Introduction to Aquamarine
Aquamarine belongs to the beryl family of gemstones, along with emerald and morganite. The colour range of aquamarine is very narrow – from pastel blue, greenish blue to blue. Its natural colour is sea-green hence its name ‘sea water’, however, as the demand is for sky blue stones, most aquamarine is heated to change the colour. Naturally occurring dark blue colour is possible, but rare, so therefore valuable. Caused by the presence of iron, colour is an important quality factor, so as a general rule the purer and more intense the blue, the more valuable the stone. Some pale aquamarines have lovely soft pale hues and as a ‘jewel matcher’ I always advise personal preference. Supply, demand, and fashion should play no part in dictating individual choices of colour and tone.
Properties of Aquamarine
Aquamarine is pleochroic, which means that it shows different colours when it’s viewed from different directions. This is caused by the way light passes through its crystal structure – when the stone is cut, it’s done to create the best blue shade possible… as well as to retain the most weight.
When it comes to clarity, most faceted aquamarines are free of eye-visible inclusions (imperfections). Gemstone buyers would generally expect ‘clean’ gems with good transparency. Milky aquamarine, or those with inclusions, are less expensive but are beautiful in their own way. In keeping with today’s trend for reflecting nature, designers also use gemstones in their more natural, unique form, with inclusions, or even uncut, as partially polished crystal slices or nuggets.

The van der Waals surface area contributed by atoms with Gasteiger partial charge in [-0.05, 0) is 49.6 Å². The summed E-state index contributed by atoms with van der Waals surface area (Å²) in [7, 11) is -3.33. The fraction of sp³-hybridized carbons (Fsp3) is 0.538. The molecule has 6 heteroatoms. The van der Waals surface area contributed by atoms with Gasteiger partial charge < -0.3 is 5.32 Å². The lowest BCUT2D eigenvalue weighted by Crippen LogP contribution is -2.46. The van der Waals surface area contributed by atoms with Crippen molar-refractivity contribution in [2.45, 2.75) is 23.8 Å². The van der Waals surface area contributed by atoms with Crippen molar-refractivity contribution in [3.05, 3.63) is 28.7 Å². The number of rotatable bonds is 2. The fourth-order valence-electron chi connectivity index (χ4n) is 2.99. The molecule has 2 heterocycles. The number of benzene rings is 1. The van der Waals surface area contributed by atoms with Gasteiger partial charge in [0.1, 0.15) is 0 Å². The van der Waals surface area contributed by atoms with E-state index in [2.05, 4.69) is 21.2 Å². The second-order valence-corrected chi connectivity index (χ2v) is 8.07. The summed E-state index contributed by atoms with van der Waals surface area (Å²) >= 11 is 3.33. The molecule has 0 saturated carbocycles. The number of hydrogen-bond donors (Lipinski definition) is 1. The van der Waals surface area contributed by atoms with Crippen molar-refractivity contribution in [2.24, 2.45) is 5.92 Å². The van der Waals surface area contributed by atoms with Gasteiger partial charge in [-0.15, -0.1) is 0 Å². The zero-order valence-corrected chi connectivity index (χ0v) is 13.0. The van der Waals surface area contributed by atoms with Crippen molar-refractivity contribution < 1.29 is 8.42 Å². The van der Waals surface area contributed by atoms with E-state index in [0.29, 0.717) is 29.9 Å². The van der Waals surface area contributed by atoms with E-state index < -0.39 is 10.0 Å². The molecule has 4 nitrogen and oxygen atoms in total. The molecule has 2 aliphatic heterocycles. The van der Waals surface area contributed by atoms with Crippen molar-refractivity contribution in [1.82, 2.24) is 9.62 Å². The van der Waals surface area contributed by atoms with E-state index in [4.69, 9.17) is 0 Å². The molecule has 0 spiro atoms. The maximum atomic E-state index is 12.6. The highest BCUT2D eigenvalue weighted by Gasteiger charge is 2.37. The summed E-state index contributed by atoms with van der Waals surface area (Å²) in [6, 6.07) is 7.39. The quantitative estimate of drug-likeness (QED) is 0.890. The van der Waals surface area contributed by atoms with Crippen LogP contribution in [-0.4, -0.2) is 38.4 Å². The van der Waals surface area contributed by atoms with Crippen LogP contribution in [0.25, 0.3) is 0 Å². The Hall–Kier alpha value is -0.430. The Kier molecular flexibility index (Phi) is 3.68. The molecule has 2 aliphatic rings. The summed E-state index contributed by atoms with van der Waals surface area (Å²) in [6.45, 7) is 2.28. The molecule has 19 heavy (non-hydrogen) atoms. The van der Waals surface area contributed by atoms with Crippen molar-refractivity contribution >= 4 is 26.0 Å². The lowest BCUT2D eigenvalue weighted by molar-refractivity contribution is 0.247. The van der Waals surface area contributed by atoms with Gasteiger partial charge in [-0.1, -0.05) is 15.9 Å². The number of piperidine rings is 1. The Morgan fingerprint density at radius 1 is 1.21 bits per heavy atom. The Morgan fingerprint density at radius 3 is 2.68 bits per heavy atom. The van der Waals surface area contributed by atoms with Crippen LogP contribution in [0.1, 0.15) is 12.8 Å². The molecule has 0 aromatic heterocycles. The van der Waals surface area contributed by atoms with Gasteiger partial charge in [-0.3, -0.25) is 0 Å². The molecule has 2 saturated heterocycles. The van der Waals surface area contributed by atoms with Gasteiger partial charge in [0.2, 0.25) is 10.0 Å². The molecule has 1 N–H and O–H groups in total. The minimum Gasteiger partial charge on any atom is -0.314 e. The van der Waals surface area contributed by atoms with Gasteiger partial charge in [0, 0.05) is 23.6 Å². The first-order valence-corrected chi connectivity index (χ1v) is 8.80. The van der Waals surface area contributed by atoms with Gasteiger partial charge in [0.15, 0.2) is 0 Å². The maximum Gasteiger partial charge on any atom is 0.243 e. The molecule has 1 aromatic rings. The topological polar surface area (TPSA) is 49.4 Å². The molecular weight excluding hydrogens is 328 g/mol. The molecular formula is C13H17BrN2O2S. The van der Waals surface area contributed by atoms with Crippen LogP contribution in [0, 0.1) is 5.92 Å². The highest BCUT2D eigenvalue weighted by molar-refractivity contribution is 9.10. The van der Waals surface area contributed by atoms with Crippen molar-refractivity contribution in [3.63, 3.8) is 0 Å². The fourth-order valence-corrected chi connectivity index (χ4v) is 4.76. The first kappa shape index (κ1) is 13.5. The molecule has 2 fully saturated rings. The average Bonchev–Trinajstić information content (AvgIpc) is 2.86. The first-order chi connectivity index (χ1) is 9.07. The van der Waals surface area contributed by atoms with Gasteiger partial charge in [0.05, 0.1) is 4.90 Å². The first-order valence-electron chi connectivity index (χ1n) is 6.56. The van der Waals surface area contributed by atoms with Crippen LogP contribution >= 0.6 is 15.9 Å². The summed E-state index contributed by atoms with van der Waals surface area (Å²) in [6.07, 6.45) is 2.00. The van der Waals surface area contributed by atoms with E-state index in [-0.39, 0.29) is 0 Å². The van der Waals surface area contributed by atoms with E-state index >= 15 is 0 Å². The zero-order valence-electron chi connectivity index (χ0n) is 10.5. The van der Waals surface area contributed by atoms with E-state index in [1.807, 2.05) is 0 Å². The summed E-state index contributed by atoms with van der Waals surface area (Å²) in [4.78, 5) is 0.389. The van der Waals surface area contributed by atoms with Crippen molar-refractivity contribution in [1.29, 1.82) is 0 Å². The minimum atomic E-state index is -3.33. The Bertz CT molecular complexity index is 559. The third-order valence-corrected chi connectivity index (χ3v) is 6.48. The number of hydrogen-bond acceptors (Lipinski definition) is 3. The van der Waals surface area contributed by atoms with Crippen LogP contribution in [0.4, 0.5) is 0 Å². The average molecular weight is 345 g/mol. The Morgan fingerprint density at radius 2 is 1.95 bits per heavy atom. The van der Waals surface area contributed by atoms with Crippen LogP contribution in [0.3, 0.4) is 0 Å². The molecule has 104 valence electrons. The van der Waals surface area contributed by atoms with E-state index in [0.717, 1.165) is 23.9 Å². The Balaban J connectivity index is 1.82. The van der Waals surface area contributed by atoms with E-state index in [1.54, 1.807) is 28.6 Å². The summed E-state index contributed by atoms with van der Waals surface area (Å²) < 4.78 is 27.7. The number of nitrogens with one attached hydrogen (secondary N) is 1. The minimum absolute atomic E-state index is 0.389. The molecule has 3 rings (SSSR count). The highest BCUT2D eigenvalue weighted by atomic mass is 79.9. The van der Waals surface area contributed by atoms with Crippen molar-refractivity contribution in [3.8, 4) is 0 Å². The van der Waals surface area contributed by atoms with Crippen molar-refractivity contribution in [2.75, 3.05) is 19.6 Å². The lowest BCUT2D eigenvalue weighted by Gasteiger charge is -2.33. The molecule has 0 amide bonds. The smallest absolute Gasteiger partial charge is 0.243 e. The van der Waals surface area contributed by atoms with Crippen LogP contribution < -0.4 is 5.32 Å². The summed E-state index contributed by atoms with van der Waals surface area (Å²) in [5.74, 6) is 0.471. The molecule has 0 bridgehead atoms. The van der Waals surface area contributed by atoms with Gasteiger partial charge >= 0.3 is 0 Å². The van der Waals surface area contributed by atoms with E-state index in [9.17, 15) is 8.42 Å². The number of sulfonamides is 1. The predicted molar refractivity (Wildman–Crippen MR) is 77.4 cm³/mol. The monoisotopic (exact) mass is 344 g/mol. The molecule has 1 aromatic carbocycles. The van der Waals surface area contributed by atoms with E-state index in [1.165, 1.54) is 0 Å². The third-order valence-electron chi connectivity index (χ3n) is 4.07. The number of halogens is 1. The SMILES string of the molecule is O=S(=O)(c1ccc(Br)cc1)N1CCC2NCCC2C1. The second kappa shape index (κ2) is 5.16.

Cut is one of the most important factors in a stone’s appearance. Aquamarines can be cut into almost any shape, but cutters often fashion them as emerald cuts or as round or oval brilliants. As aquamarine has a hardness of 7-7.5 on Moh’s scale, its hardness and transparency make it popular with designers, artists and carvers as it can also be faceted in fantasy cuts and sculpted into ornamental objects.
One of my favourite cut shapes has to be the geometric, deco styling. The emerald cut facet arrangement shows off the stunning colour of aquamarine. I am still coveting the wonderful aquamarine ring Megan Markle inherited on her wedding to Prince Harry, from the estate of Diana, Princess of Wales.
First worn at the 1997 sale of her clothes at Christies auctioneers, she paired it with the eternity ring she had worn often as a teenager (which was originally from the Spencer family collection) to replace her wedding band and engagement ring. The ring was commissioned by the Princess from Asprey in 1997 with an aquamarine gifted to her by her close friend Lucia Flecha de Lima. It was apparently from the same mine in Brazil where the Queen’s aquamarine pieces are usually taken from.